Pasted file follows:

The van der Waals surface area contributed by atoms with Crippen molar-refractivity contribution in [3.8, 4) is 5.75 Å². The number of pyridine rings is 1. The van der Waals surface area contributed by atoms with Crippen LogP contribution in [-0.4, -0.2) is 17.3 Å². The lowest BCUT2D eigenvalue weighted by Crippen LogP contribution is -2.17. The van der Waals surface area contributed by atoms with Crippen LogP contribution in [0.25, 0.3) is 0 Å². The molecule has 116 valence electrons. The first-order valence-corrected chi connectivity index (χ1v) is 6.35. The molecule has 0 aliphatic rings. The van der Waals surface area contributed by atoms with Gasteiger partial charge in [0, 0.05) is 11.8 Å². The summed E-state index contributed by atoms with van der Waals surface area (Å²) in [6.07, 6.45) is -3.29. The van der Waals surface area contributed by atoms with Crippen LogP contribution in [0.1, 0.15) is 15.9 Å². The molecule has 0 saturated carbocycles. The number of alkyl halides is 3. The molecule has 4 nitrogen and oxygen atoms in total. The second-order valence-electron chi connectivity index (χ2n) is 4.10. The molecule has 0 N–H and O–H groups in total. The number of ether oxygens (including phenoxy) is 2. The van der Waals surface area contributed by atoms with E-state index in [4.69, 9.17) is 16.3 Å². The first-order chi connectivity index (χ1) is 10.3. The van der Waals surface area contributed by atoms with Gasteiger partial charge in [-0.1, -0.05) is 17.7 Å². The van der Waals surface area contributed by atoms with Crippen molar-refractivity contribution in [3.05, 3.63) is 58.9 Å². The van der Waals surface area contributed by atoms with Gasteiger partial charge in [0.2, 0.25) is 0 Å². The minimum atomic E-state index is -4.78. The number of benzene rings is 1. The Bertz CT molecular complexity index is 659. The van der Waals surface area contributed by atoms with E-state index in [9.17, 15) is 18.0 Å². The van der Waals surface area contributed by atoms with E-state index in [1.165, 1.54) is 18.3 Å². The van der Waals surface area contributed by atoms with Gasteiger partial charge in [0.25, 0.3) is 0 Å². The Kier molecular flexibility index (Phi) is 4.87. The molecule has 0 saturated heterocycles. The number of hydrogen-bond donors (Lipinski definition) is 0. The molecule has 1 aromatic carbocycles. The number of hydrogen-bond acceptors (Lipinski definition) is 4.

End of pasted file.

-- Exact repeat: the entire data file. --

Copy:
The van der Waals surface area contributed by atoms with Crippen molar-refractivity contribution in [3.8, 4) is 5.75 Å². The number of pyridine rings is 1. The van der Waals surface area contributed by atoms with Crippen LogP contribution in [-0.4, -0.2) is 17.3 Å². The lowest BCUT2D eigenvalue weighted by Crippen LogP contribution is -2.17. The van der Waals surface area contributed by atoms with Crippen LogP contribution in [0.25, 0.3) is 0 Å². The molecule has 116 valence electrons. The first-order valence-corrected chi connectivity index (χ1v) is 6.35. The molecule has 0 aliphatic rings. The van der Waals surface area contributed by atoms with Gasteiger partial charge in [0, 0.05) is 11.8 Å². The summed E-state index contributed by atoms with van der Waals surface area (Å²) in [6.07, 6.45) is -3.29. The van der Waals surface area contributed by atoms with Crippen LogP contribution in [0.1, 0.15) is 15.9 Å². The molecule has 0 saturated carbocycles. The number of alkyl halides is 3. The molecule has 4 nitrogen and oxygen atoms in total. The second-order valence-electron chi connectivity index (χ2n) is 4.10. The molecule has 0 N–H and O–H groups in total. The number of ether oxygens (including phenoxy) is 2. The van der Waals surface area contributed by atoms with E-state index in [4.69, 9.17) is 16.3 Å². The first-order chi connectivity index (χ1) is 10.3. The van der Waals surface area contributed by atoms with Gasteiger partial charge in [-0.1, -0.05) is 17.7 Å². The van der Waals surface area contributed by atoms with Crippen molar-refractivity contribution in [3.05, 3.63) is 58.9 Å². The van der Waals surface area contributed by atoms with Gasteiger partial charge in [0.2, 0.25) is 0 Å². The minimum atomic E-state index is -4.78. The number of benzene rings is 1. The Bertz CT molecular complexity index is 659. The van der Waals surface area contributed by atoms with E-state index in [9.17, 15) is 18.0 Å². The van der Waals surface area contributed by atoms with E-state index in [1.165, 1.54) is 18.3 Å². The van der Waals surface area contributed by atoms with Gasteiger partial charge in [0.25, 0.3) is 0 Å². The Kier molecular flexibility index (Phi) is 4.87. The molecule has 0 saturated heterocycles. The number of hydrogen-bond donors (Lipinski definition) is 0. The molecule has 1 aromatic carbocycles. The number of hydrogen-bond acceptors (Lipinski definition) is 4.